There is a ton of material this morning – mostly in the form of stories and vignettes, so pour a long cup and let’s have a go at this:
T’other day on eBay, I was out “buying information” and I came up with a couple of real gems. Before I tell you about them, though, let me give you my “shopping excuse.” Writer’s are sorta like computers: To get lots out of them, you need to put lots into them. So, as a professional (ahem…) writer, I have an “information and research budget of several thousand bucks a year.
Thus, when I see something interesting on eBay, I have no qualms about clicking and buying.
This week, I picked up a couple of gems. One of which is the Woodworkers Guild of America’s “Shop Made Problem Solvers” DVD. Someone was cleaning house, or something but this thing set me back a whole $7-bucks including the shipping.
Wow! Notice the wall behind the host: Loaded with shop jigs.
I’ll tell you why this is important: Because anyone can take a drill or router and eyeball something and kluge together. But a couple of hours watching George VonDriska’s “problem solvers” (jigs and setups) and how he made them? What a bargain!
Thing is – even the early episodes of “This Old House” were very good – anytime you can spend with a Master of any craft – is time well-spent. $7-bucks and two cups of coffee into it, I was thinking I was a genius.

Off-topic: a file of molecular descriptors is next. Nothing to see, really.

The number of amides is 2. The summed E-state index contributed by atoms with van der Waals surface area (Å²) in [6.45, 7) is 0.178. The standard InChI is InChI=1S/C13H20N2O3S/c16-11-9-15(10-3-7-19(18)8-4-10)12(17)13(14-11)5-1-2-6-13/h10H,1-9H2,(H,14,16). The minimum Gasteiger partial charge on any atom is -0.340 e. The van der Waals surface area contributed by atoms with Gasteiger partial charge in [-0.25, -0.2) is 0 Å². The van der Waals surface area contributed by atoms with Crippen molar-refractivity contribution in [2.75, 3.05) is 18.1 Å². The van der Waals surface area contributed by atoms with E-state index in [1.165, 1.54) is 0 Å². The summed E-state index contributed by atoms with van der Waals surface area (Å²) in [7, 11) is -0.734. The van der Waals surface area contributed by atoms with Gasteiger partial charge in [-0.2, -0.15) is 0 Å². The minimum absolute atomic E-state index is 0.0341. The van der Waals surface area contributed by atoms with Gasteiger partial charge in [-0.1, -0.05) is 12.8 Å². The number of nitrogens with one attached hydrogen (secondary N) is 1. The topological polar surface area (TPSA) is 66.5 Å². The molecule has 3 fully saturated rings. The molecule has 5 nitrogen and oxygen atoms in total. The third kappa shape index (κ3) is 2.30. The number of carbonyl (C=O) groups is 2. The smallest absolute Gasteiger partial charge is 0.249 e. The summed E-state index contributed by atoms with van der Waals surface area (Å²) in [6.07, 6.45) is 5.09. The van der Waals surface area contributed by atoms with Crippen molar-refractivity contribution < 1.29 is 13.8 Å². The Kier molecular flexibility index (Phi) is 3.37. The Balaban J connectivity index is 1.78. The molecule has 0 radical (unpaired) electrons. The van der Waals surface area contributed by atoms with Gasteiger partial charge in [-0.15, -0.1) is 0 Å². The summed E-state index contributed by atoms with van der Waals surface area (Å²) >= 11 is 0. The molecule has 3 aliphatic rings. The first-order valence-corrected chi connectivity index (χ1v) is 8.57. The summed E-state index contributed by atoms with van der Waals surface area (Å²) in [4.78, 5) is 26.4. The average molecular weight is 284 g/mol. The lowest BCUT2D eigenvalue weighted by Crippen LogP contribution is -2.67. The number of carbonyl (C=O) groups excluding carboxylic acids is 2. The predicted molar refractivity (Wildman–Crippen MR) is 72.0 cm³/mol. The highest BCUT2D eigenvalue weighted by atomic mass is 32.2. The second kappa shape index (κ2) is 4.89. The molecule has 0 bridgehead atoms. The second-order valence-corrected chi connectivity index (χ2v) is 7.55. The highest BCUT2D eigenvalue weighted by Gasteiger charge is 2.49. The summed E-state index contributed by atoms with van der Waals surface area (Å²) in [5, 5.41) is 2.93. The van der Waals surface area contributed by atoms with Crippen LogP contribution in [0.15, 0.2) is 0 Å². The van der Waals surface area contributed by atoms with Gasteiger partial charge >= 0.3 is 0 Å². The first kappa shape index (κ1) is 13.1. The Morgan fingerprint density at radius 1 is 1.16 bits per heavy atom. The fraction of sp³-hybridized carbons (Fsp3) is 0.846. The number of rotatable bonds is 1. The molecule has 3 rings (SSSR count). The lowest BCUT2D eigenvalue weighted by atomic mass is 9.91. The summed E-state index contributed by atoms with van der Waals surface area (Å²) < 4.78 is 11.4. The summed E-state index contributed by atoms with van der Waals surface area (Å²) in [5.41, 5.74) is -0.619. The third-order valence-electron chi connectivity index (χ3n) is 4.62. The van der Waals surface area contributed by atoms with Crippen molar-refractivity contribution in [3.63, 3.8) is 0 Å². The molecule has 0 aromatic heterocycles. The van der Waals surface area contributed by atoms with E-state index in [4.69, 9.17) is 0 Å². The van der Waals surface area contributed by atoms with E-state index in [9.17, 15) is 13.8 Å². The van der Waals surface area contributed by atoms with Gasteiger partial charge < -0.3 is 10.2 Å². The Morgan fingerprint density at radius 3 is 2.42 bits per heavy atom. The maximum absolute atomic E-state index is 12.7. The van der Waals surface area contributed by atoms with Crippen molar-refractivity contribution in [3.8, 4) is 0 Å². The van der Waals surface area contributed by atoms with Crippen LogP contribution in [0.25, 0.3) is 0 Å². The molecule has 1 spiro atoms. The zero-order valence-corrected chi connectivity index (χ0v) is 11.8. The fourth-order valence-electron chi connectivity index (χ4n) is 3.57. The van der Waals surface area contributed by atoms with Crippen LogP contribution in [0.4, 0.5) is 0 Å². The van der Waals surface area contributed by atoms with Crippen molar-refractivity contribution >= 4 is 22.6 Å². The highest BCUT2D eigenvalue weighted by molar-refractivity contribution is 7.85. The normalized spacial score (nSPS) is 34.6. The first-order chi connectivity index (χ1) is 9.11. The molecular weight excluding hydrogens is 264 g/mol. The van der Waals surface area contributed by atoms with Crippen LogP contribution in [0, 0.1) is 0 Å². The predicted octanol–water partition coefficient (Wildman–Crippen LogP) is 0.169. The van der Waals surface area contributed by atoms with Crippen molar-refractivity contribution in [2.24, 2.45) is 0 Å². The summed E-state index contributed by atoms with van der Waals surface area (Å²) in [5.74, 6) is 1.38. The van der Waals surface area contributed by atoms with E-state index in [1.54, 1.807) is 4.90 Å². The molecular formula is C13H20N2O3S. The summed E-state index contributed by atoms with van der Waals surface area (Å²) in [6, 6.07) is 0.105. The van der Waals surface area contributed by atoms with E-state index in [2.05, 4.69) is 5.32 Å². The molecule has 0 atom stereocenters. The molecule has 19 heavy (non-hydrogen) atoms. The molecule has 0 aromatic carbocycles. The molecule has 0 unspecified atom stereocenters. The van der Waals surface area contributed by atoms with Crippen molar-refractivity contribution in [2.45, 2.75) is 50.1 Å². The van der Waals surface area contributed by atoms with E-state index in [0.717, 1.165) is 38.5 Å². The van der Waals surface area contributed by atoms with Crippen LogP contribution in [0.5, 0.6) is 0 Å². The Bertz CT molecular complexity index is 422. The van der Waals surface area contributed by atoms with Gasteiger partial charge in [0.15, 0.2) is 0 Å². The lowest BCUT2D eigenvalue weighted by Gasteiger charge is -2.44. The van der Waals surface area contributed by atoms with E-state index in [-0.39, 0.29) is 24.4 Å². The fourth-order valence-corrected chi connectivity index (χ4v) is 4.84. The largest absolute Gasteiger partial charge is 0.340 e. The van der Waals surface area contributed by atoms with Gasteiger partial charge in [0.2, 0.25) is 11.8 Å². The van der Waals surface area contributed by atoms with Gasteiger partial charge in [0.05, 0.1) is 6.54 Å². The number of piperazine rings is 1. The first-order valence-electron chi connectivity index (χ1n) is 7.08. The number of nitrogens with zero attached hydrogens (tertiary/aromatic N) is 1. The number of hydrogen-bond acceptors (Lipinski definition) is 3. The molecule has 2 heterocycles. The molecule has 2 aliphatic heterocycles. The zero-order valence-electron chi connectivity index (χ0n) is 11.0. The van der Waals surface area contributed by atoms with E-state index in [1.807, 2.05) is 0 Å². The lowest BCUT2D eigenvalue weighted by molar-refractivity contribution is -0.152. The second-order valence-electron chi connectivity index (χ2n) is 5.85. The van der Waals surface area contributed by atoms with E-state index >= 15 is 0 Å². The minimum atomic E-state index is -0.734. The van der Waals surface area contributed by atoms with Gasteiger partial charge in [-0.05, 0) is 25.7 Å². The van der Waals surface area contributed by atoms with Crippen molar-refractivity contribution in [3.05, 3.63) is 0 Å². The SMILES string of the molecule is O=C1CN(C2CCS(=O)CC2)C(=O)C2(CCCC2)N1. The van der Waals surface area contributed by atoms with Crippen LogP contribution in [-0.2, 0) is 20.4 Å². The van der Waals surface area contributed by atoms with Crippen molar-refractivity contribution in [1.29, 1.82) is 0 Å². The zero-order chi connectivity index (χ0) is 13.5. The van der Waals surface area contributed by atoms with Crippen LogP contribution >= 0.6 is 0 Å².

Curiously, not a lot on Amazon (who’d have thought?) but click over to the WWGOA website and take a look at some of their DVDs. I was really impressed so this will become a “regular” eBay track for me. Although that $3-dollar a year deal on the WWGOA website looked interesting, too.
Thing is? You’re smart, I’m (well, it’s debatable), but given enough time we could figure anything out. But lemme ask: Who has “enough time?”
Second gem? 75-year DVD of Model Railroader. I didn’t but I have regrets!
Right Tools for the Job
Mostly sat on the wallet this week, even though a pretty good-sized tax refund from I.R.S. landed. Besides, once you get a good stable of power tools, maybe the “Top-20” the rest is in technique, job planning, layout accuracy and a lot of other “fine points.”
One of which is a “folding rule.” Yeah, yeah – been a HUGE fan of the Stanley Fat Max series of measuring tapes…forever. For one thing, they will self-support out to almost 8-feet horizontally. If your “helper” is helping herself to a break in the house, or if the helper had a hangover and didn’t show, then a 6-1/2 foot folding rule is extremely useful.
What many people don’t know is they come in two flavors: Inside reading and outside reading. I opted for “inside reading” because if I stick a tape into a cabinet to measure, I don’t want to play ‘flip-around’.
Only my experience, but an “inside measuring tape” lays flat with the still folded part on top so the tape lays on the work doing layout. Outside reading is a PITA because the 1 in on the left and the big numbers on the right. Real PITA (wait, or is it the other way around?).
A couple of “problem children with glues recently.